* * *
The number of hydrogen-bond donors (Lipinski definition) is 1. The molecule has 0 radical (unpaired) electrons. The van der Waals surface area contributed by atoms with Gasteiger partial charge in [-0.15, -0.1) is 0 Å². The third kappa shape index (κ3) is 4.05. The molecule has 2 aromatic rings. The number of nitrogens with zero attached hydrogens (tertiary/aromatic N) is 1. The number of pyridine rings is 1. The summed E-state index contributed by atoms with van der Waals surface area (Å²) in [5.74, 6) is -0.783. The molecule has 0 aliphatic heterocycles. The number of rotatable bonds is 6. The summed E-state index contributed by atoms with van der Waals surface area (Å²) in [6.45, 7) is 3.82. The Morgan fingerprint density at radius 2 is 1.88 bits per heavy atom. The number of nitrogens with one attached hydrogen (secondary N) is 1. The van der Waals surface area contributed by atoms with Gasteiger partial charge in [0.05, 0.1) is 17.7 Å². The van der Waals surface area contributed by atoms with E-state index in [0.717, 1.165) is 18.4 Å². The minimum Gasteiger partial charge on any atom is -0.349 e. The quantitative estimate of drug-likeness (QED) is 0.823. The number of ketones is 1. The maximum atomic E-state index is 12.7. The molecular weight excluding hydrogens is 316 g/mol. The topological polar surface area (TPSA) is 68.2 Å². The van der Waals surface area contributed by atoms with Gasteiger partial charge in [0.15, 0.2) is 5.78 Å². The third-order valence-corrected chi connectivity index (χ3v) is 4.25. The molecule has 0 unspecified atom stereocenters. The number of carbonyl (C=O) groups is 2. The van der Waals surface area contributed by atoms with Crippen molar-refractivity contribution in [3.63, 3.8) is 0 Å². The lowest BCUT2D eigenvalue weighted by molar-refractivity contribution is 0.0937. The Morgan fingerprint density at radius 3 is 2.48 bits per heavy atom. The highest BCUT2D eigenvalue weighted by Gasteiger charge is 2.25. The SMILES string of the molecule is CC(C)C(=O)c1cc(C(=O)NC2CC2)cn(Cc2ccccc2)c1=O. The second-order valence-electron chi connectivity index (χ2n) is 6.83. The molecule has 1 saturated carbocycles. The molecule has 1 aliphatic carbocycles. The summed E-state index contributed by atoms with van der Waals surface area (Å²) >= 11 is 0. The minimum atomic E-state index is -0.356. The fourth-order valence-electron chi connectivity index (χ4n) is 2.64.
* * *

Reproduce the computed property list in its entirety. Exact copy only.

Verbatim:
The number of hydrogen-bond donors (Lipinski definition) is 1. The molecule has 0 radical (unpaired) electrons. The van der Waals surface area contributed by atoms with Gasteiger partial charge in [-0.15, -0.1) is 0 Å². The third kappa shape index (κ3) is 4.05. The molecule has 2 aromatic rings. The number of nitrogens with zero attached hydrogens (tertiary/aromatic N) is 1. The number of pyridine rings is 1. The summed E-state index contributed by atoms with van der Waals surface area (Å²) in [5.74, 6) is -0.783. The molecule has 0 aliphatic heterocycles. The number of rotatable bonds is 6. The summed E-state index contributed by atoms with van der Waals surface area (Å²) in [6.45, 7) is 3.82. The Morgan fingerprint density at radius 2 is 1.88 bits per heavy atom. The number of nitrogens with one attached hydrogen (secondary N) is 1. The van der Waals surface area contributed by atoms with Gasteiger partial charge in [0.05, 0.1) is 17.7 Å². The van der Waals surface area contributed by atoms with E-state index in [0.717, 1.165) is 18.4 Å². The minimum Gasteiger partial charge on any atom is -0.349 e. The quantitative estimate of drug-likeness (QED) is 0.823. The number of ketones is 1. The maximum atomic E-state index is 12.7. The molecular weight excluding hydrogens is 316 g/mol. The topological polar surface area (TPSA) is 68.2 Å². The van der Waals surface area contributed by atoms with Gasteiger partial charge in [0.15, 0.2) is 5.78 Å². The third-order valence-corrected chi connectivity index (χ3v) is 4.25. The molecule has 0 unspecified atom stereocenters. The number of carbonyl (C=O) groups is 2. The van der Waals surface area contributed by atoms with Crippen molar-refractivity contribution in [3.63, 3.8) is 0 Å². The lowest BCUT2D eigenvalue weighted by molar-refractivity contribution is 0.0937. The Morgan fingerprint density at radius 3 is 2.48 bits per heavy atom. The highest BCUT2D eigenvalue weighted by Gasteiger charge is 2.25. The SMILES string of the molecule is CC(C)C(=O)c1cc(C(=O)NC2CC2)cn(Cc2ccccc2)c1=O. The second-order valence-electron chi connectivity index (χ2n) is 6.83. The molecule has 1 saturated carbocycles. The molecule has 1 aliphatic carbocycles. The summed E-state index contributed by atoms with van der Waals surface area (Å²) >= 11 is 0. The minimum atomic E-state index is -0.356. The fourth-order valence-electron chi connectivity index (χ4n) is 2.64.